Off in the jet plane again, heading to Nairobi having just had the most fantastic week in South Africa. A country where first world and third world communities co-exist. It was different to what I had originally thought in some aspects, and similar in others. The places we visited ranged from community vege gardens in subsistence areas, cropping farms, government and industry bodies, horticulture, game farming and premium food production and marketing.
I found the farming very interesting as everyone was different, all had very successful businesses and were great thinkers. The last day consisted of meeting an incredibly wonderful lady called Christina who has started community gardens throughout a subsistence area of cape town growing vegetables. They produce enough to fill 400 boxes each week to the town people. The people run it and grow the food – for the people.
The land they are given to lease (which took over 10 years of negotiation) is often under power lines or on pure sand. Land that we wouldn’t consider doing anything with is the life of these people and particularly the ladies that look after it all. I’m honoured to be shown this side of the country as well as the farming and hope I can contribute some time in the future.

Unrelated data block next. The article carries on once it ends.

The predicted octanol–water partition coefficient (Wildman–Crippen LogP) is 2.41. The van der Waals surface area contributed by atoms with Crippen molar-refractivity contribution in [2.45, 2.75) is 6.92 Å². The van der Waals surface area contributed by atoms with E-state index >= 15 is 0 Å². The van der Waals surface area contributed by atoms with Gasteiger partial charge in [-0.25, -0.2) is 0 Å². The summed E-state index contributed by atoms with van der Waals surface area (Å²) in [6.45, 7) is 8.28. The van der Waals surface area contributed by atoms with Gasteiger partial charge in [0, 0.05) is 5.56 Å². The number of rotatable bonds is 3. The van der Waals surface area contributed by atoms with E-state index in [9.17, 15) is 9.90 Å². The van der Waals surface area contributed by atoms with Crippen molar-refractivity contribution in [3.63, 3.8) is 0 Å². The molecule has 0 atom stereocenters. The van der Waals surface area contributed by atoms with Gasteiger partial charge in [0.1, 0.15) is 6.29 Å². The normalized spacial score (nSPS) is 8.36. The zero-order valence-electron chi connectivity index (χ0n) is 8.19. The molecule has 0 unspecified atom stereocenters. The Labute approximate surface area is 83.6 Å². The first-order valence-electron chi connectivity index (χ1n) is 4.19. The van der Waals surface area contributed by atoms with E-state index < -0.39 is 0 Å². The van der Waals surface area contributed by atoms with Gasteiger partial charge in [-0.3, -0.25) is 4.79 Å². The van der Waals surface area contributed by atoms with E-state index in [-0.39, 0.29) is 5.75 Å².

Cape Town country side – holy smokes! Words can’t describe it and photos definitely can’t – although I’ll put some up for an indication. I think I could be convinced to live down in the Cape Town area – even with no sheep!! – BIG call.
Flying over Mozambique or Zimbabwe, (my internal GPS system is not that good!) at the moment and the country is absolutely beautiful. Houses everywhere with what looks to be small farm lots between them and a few bigger farms also. The roads look to be dirt and there are a lot of areas of mountains and undeveloped land. Looks fairly green but hard to tell what the country would actually be like on the ground. The staff at DAFF in Pretoria said Zambia, Mozambique and Zimbabwe had some of the most fertile land in Africa.